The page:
It is important to stress that the results of this research show the need to inform healthcare professionals, educators and the population in general for them to be aware of SSD and its impact. Consequently, these professionals would be able to help promoting information about SSD, thus leading to better prevention in Primary Health Care and early intervention. This would bring benefits to the child and avoid some damage to oral communication and to other circumstances as well (28).
Besides this, the health systems must be improved in relation to the ICF classification, for they are capable of promoting knowledge about health problems and pointing to its presence and severity; in the case of this study, the ones related to speech, both in individual and social level. Thus, it is possible to identify functionality, as described in the ICF, both in relation to health issues and to illnesses and disorders.
Not less important are the speech issues in this context, as the phonological ones made evident in this research, which are useful for considering the importance of early intervention. Teamwork is required in order to gather information that would promote health awareness among the population in general. This would enable children and relatives to find treatment in accordance with their needs, considering also environmental and social influences (30,31).
Therefore, the use of questionnaires in clinic and academic routine and in health promoting campaigns is beneficial for this population, with impact on communication issues and, specifically, in the SSD.
Furthermore, as a limitation to this study, it must be pointed out that the children that were undergoing speech-language pathology treatment where this research was carried out, even those that were in the beginning of the treatment, could receive further information related to speech and its disorders.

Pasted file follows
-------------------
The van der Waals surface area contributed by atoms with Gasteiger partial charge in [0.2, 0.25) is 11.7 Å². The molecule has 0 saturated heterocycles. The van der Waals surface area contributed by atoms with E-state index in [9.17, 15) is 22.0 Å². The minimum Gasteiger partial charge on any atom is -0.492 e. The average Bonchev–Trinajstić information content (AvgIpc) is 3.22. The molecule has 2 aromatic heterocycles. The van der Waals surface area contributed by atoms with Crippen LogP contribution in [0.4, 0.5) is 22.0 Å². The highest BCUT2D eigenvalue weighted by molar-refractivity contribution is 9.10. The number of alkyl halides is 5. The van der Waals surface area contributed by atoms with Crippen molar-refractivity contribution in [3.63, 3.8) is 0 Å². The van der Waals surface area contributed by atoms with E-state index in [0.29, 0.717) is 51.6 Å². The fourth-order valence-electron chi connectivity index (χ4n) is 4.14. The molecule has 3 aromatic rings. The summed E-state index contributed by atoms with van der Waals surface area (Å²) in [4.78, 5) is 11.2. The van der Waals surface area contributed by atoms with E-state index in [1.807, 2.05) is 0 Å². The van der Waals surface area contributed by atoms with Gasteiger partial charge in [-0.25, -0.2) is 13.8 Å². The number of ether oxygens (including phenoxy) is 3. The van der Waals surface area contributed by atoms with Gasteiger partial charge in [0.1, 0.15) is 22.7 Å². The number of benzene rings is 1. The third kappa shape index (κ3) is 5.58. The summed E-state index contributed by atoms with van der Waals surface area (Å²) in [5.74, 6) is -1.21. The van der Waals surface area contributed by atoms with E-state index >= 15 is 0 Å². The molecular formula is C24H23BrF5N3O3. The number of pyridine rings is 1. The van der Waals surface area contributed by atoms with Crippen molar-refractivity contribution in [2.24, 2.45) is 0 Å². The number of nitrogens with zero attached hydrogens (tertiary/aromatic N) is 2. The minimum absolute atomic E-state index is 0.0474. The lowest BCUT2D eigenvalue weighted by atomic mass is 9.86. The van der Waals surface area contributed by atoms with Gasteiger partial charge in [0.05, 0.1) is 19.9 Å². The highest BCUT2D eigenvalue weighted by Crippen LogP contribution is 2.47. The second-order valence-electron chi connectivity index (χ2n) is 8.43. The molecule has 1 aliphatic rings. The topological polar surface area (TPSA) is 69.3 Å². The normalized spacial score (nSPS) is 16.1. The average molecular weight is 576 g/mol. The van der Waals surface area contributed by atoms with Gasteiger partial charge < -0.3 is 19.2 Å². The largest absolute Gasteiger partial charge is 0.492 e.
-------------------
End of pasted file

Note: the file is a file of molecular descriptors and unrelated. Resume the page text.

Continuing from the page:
Based on this study, it has been concluded that parents are aware both of the impact caused by the phonological type of SSD and the difficulties faced by the children regarding interpersonal relationships, emotional state and school problems.
The study has pointed out that children notice the impact of SSD and that unfamiliar environments are more likely to make them get isolated or develop feelings of frustration, shyness and low self-esteem. These factors hamper relationship with other people, hindering the effectiveness of oral communication.
(1.) Crestani AH, Moraes AB, Souza APR. Association analysis between child development risks and children early speech production between 13 and 16 months. Rev. CEFAC. 2015;17(1):69-6.
(2.) Andrade CRF. Prevalencia das desordens idiopaticas da fala e da linguagem em criancas de um a onze anos de idade. Rev Saude Publica. 1997;31(5):495-501.
(3.) Ceron MI, Gubiani MB, Oliveira CR, Gubiani MB, Keske-Soares M. Prevalence of phonological disorders and phonological processes in typical and atypical phonological development. CODAS. 2017;29(3):1-9.
(4.) Newmeyer AJ, Grether S, Grasha C. Fine motor function and oral-motor skills in preschool-age children with speech sound disorders. Clinical Pediatrics. 2007;46(2):604-11.
(5.) Brancalioni AR, Keske-Soares M. Phonological disorders treatment effect with a stimulability and segment complexity strata model with speech intervention software (SI FALA). Rev. CEFAC. 2016;18(1):298-08.
(6.) Namasivayam AK, Pukonen M, Goshulak D, Yu VY, Kadis DS, Kroll R et al. Relationship between speech motor control and speech intelligibility in children with speech sound disorders. J Commun Dis. 2013;46(3):264-80.
(7.) Strand EA, Mccauley RJ, Weigand SD, Stoeckel RE, Baas BS. A motor speech assessment for children with severe speech disorders: reliability and validity evidence. J Speech Lang Hear Res. 2013;56(2):505-20.
(8.) Gubiani MB, Keske-Soares M. Phonological evolution of children with speech disorders submitted to different therapeutic approaches. Rev. CEFAC. 2014;16(2):663-71.
(9.) Giacchini V, Mota HB, Mezzomo CL. The details in the therapeutic process to the consonant clusters acquisition in the speech of children with phonological disorder. Rev. CEFAC. 2015;17(1):17-26.
(10.) Pagliarin KC, Brancalioni AR, Keske-Soares M, Souza APR. Relacao entre gravidade do desvio fonologico e fatores familiares. Rev. CEFAC. 2011;13(3):414-27.
(11.) Melo RM, Backes FT, Mota HB. Perceptions of parents/guardians of children with phonological disorders about the phonological disorders and the speech therapy. Rev. CEFAC. 2015;17(6):1802-13.
(12.) Ceron MI. Instrumento de avaliacao fonologica (INFONO): desenvolvimento e estudos psicometricos [tese]. Santa Maria (RS): Universidade Federal de Santa Maria, Curso de Doutorado em Disturbios da Comunicacao Humana; 2015.